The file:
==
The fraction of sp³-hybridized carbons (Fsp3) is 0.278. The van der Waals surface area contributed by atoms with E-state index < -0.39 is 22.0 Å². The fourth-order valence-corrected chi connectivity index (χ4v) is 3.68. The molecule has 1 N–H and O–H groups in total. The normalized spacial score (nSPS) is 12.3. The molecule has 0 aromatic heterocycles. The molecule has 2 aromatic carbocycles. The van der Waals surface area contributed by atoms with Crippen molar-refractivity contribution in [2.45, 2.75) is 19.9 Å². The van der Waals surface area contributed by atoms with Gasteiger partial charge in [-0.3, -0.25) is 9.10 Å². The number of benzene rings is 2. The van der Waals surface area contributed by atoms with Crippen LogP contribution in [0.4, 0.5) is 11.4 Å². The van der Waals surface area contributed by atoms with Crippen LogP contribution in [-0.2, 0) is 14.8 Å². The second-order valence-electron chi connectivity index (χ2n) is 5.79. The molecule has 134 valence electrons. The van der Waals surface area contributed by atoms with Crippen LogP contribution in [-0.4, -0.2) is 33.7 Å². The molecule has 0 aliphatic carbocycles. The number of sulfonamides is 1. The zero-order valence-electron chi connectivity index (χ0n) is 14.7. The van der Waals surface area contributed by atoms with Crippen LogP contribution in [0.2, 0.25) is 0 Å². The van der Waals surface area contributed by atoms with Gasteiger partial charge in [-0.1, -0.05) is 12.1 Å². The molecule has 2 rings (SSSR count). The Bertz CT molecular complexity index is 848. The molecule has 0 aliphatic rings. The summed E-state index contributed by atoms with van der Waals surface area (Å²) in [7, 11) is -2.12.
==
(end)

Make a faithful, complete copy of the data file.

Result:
The fraction of sp³-hybridized carbons (Fsp3) is 0.278. The van der Waals surface area contributed by atoms with E-state index < -0.39 is 22.0 Å². The fourth-order valence-corrected chi connectivity index (χ4v) is 3.68. The molecule has 1 N–H and O–H groups in total. The normalized spacial score (nSPS) is 12.3. The molecule has 0 aromatic heterocycles. The molecule has 2 aromatic carbocycles. The van der Waals surface area contributed by atoms with Crippen molar-refractivity contribution in [2.45, 2.75) is 19.9 Å². The van der Waals surface area contributed by atoms with Gasteiger partial charge in [-0.3, -0.25) is 9.10 Å². The number of benzene rings is 2. The van der Waals surface area contributed by atoms with Crippen LogP contribution in [0.4, 0.5) is 11.4 Å². The van der Waals surface area contributed by atoms with Crippen LogP contribution in [-0.2, 0) is 14.8 Å². The second-order valence-electron chi connectivity index (χ2n) is 5.79. The molecule has 134 valence electrons. The van der Waals surface area contributed by atoms with Crippen LogP contribution in [-0.4, -0.2) is 33.7 Å². The molecule has 0 aliphatic carbocycles. The number of sulfonamides is 1. The zero-order valence-electron chi connectivity index (χ0n) is 14.7. The van der Waals surface area contributed by atoms with Crippen LogP contribution in [0.2, 0.25) is 0 Å². The van der Waals surface area contributed by atoms with Gasteiger partial charge in [-0.1, -0.05) is 12.1 Å². The molecule has 2 rings (SSSR count). The Bertz CT molecular complexity index is 848. The molecule has 0 aliphatic rings. The summed E-state index contributed by atoms with van der Waals surface area (Å²) in [7, 11) is -2.12.